NEW DELHI: The Delhi High Court today set aside the Election Commission's (EC) decision to disqualify Madhya Pradesh minister Narottam Mishra on charges of paid news, saying there was no proof to show he incurred expenses, directly or indirectly, on news articles favouring him.
A bench of Justices S Ravindra Bhat and Sunil Gaur allowed the plea of Mishra, the state Minister of Public Relations, Water Resources and Parliamentary Affairs, challenging the poll panel's June 23, 2017 decision disqualifying him.
The EC had also held him guilty of filing wrong accounts of election expenses relating to the articles and advertorials in the media during the 2008 assembly polls in the state.
The poll panel's order had come on a complaint by Congress leader Rajendra Bharti, who had contested against Mishra in the elections in which the BJP leader had won.
Mishra, who won from Datia Assembly constituency, had moved the Supreme Court on July 12 last year against the EC's decision, claiming there was delay in the proceedings and there was no evidence which showed he had authorised the paid news articles.
The apex court had transferred the matter to the Delhi High Court to be decided expeditiously before the July 17, 2017 presidential poll.
A single judge of the High Court had on July 14 last upheld the EC's decision.
Mishra's plea for an interim stay against the order to enable him vote in the presidential election, was declined by a division bench on July 16.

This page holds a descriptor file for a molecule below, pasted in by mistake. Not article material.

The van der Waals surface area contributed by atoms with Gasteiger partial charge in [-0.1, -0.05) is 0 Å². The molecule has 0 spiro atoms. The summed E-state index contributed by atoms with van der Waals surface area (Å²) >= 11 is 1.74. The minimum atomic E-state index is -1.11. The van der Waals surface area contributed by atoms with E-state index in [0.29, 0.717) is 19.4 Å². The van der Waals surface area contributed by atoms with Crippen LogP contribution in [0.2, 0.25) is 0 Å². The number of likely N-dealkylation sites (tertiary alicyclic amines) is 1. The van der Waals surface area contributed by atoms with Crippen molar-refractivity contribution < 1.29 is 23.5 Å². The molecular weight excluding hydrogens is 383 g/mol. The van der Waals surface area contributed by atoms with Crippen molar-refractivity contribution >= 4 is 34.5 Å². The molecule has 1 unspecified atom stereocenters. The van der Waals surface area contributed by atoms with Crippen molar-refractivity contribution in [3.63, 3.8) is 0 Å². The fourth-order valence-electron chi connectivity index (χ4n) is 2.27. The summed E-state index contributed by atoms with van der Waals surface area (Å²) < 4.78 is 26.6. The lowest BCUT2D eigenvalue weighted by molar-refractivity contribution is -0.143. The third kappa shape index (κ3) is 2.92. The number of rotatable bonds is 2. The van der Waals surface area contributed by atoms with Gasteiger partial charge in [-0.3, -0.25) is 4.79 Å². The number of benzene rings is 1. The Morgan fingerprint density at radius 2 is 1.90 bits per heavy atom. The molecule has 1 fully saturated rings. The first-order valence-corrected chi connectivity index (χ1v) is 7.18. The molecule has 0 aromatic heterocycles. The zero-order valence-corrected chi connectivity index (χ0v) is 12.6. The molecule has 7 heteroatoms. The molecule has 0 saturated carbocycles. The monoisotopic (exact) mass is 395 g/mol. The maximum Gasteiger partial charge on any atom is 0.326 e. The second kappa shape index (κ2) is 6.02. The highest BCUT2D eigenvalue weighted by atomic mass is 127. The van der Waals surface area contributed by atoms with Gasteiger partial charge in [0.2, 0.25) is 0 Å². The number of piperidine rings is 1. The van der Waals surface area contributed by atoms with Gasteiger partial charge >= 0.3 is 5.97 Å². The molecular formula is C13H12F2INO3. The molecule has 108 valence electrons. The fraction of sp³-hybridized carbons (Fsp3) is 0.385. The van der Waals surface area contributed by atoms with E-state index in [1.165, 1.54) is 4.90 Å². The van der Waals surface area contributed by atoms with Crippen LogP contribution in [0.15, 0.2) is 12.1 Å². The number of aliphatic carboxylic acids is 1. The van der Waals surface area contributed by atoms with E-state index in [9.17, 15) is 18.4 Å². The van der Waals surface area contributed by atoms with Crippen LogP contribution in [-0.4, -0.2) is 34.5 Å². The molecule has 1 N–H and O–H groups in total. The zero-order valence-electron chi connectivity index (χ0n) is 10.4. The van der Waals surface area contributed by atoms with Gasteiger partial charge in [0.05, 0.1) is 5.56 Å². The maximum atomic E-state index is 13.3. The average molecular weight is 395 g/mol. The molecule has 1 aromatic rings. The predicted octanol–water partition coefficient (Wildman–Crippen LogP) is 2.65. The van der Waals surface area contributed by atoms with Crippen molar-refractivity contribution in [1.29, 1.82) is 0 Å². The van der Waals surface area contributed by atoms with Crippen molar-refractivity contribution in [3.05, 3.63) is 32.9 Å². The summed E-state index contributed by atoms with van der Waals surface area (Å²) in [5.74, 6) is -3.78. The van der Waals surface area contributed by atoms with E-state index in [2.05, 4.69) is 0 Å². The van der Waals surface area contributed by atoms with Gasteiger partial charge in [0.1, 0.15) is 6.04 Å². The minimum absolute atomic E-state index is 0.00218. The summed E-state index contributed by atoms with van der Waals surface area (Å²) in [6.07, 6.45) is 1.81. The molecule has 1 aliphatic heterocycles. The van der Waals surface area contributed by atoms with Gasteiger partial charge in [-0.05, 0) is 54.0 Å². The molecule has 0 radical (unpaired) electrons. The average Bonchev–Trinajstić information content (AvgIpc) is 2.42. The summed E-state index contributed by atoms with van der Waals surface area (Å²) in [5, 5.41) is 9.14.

He had, thereafter, moved the apex court.
The top court on July 28, 2017 had kept the poll panel's decision in abeyance and requested the Delhi High Court to expeditiously hear his appeal.
The BJP leader had contended before the high court that the EC's order disqualifying him pertained to an election in 2008 and his subsequent tenure from 2013 would remain unaffected.
The single judge bench had on July 14, 2017 said that according to the provisions of the Representation of the People Act, the disqualification of a candidate has to be from the date of the order.
While disqualifying him from contesting elections for three years, the poll panel had used some strong words against paid news, calling it a "cancerous menace" that was assuming "alarming proportions" in the electoral landscape.
The poll panel order had said that all the 42 news items that had appeared in five Hindi dailies were "extremely biased in favour of" Mishra.
It had said that its findings had also strengthened the conclusion that he had "knowingly participated or took advantage of the expenditure on such advertisements" that had appeared as news in the publications.